Few political leaders are involved, such as Armenian Prime Minister Nikol Pasinyan.
Many in the South Caucasus have blamed him for his humiliating defeat in last year’s war with neighboring Azerbaijan over the Nagorno-Karabakh breakaway region.
Thousands of protesters, top generals and political opponents called for his resignation as thousands of grieving families in Nagorno-Karabakh flooded Armenia.
And he resigned.
The 44-year-old, with a gray beard, said he would resign in April.
In a Facebook post on March 18, after so much pressure, Pashinyan announced a parliamentary vote in June as the “best way” out of the crisis.
However, the resignation and the vote are far from the political annihilation of Poshinian.
A poll by the Gallup International Association in late March found that the My Step Alliance, led by him, had a better chance of winning the election – and would vote for him again as prime minister.
About one-third of voters are ready to vote for My Step, which now holds 755 percent of the seats in Armenia’s single parliament.
Poshinian’s main opponent, Robert Kocharian, a former separatist leader who served as Armenia’s president in 1996-2008, lost by less than six percent of the vote.
Walking to the Kremlin drums?
During the Nagorno-Karabakh conflict, Armenia suffered losses, with Russian President Vladimir Putin being Armenia’s top international supporter – and Pashinyan distancing himself from his pro-Western sympathies.
In April, his nearly four-hour meeting with Putin appeared to be a successful propaganda campaign – and a cutout. He listened intently to Putin, who took the tune of a consultant while talking to him in the Kremlin tea-room.
“We have effectively discussed all issues,” Poshinian told a Russian broadcaster at the end of the meeting. “Yes, I am very satisfied.”
Pashinyan discussed the supply of Russian-made anti-coronavirus vaccines, the construction of a nuclear power plant that is important to resource-poor Armenia, and Moscow’s assistance in freeing 200 Armenian prisoners held in Azerbaijan.
“The Kremlin is in full control of the situation in Armenia, and Premier Pashinyan is no longer a threat to Moscow, as he was in his first year as prime minister,” Emil Mustafayev, an analyst based in Baku, Azerbaijan, told Al Jazeera.
In an open April 6 issue of the Commercial Daily, Moscow-based analyst Sergei Strokan wrote: “How did the former leader of Armenia’s ‘color revolution’ transform into a child politician and finally understand who he was?” And how many things. “
The Kremlin hates and tries to suppress what is known as the “color revolution.”
The term refers to the Rose Revolution of Georgia in 2003 and the Orange Revolution in Ukraine in 2005.
Both pro-Russian leaders backed the pro-Western side, and the Kremlin still insists the West paid for them.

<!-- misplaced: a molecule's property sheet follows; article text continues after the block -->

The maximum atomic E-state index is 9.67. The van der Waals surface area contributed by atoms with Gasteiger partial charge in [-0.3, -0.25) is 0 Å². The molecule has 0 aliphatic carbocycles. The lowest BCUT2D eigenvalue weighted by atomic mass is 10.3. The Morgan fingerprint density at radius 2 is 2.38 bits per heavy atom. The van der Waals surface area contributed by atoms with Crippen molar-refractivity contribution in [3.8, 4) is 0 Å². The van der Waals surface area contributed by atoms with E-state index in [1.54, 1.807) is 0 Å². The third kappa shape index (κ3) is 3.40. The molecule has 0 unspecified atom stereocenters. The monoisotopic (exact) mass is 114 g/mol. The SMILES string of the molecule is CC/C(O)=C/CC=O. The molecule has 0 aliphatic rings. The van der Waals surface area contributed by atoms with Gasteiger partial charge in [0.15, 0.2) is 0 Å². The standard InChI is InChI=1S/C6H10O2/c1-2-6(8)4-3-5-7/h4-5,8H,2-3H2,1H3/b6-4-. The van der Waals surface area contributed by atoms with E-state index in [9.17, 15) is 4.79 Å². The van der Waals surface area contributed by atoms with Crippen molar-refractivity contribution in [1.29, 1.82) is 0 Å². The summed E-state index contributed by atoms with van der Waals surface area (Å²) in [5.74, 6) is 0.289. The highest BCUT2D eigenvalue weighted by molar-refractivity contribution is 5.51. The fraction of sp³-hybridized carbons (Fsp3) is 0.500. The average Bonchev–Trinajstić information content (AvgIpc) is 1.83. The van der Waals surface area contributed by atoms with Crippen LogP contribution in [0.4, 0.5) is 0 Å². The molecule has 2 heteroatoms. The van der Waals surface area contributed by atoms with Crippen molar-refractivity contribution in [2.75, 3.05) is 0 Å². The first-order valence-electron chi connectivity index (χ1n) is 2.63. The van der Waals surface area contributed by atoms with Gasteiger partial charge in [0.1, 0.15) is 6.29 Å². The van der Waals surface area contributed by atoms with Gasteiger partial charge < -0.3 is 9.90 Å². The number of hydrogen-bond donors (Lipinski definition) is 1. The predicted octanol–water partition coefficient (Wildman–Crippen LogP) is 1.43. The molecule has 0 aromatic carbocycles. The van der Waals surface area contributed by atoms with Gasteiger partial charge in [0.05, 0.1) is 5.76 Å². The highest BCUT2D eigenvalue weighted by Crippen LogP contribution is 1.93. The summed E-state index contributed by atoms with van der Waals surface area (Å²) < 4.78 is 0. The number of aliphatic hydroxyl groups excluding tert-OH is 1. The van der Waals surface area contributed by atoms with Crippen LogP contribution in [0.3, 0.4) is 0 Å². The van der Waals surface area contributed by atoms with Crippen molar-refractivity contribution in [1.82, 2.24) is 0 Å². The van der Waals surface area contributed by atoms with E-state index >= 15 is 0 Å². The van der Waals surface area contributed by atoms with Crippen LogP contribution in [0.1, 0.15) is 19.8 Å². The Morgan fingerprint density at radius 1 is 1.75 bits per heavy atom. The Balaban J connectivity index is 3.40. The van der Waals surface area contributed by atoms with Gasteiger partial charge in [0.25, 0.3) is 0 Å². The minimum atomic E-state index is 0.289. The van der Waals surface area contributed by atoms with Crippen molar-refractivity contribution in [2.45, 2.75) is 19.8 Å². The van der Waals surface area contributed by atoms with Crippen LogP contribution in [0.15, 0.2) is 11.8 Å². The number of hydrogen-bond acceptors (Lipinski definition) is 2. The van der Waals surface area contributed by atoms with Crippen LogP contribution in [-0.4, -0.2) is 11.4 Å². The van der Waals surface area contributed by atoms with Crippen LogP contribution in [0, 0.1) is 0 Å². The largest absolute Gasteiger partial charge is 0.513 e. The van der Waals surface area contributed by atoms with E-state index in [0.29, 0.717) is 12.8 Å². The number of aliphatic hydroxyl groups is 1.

To prevent a possible “caste revolution” in Russia, Putin tightened electoral laws, suppressed opposition, and launched a youth movement that was trained in how to spread protest rallies.
Moscow stepped up its soft power to quell such uprisings in the former Soviet republics and provided loans and weapons to support Kremlin-friendly leaders such as Belarusian President Alexander Lukashenko.
After the “color revolution”, for example, Pashinyan became prime minister.
The series of street protests in 2018 attracted 100,000 people in 3.5 million countries and largely expelled a powerful circle of pro-Russian officials.
After Pashinyan came to power in 2018, many believed he would lead Armenia to the west.
“There was a lot of discussion among experts that Armenia’s new democratic government and, in turn, Armenia’s dependence on Russia would gradually diminish,” Benjamin Poghosyan, an analyst based in Yerevan, wrote in an open April 12 website.
But “now, Armenia is more dependent on Russia than ever before,” he concluded.
Some have found bitter the fact that Moscow will not support the recent war with Azerbaijan, despite a defense agreement with Yerevan and a military base on Armenian soil.
The conflict killed thousands on both sides, and a large part of Nagorno-Karabakh returned to Azerbaijan, according to the Russia-brokered ceasefire.
A gift for Putin
Pashinyan did not reach Moscow empty-handed.
In a clear attempt to appease Putin, he put his worst political enemy at risk.
A day before he left Moscow, the Armenian Constitutional Court ruled in favor of the “coup” against Kochrian – almost 13 years after he ordered the use of violence against a street rally organized by Poshinian, then a popular preacher.
Eight protesters and two police officers were killed during the 2006 investigation, and Pashinan was later sentenced to seven years in prison. He was pardoned after a year of service.
After the allegations were dismissed, Kochrian immediately formed an opposition coalition to fight the June 20 election.
The coalition still has no name, and its ratings are now low, but if Kocharian can win or secure a large majority in parliament, the results will not be bad for the Kremlin either.
Boris Navasardian, a Yerevan-based political analyst, told Al Jazeera: “The party he formed during his ten years as president of Armenia will return.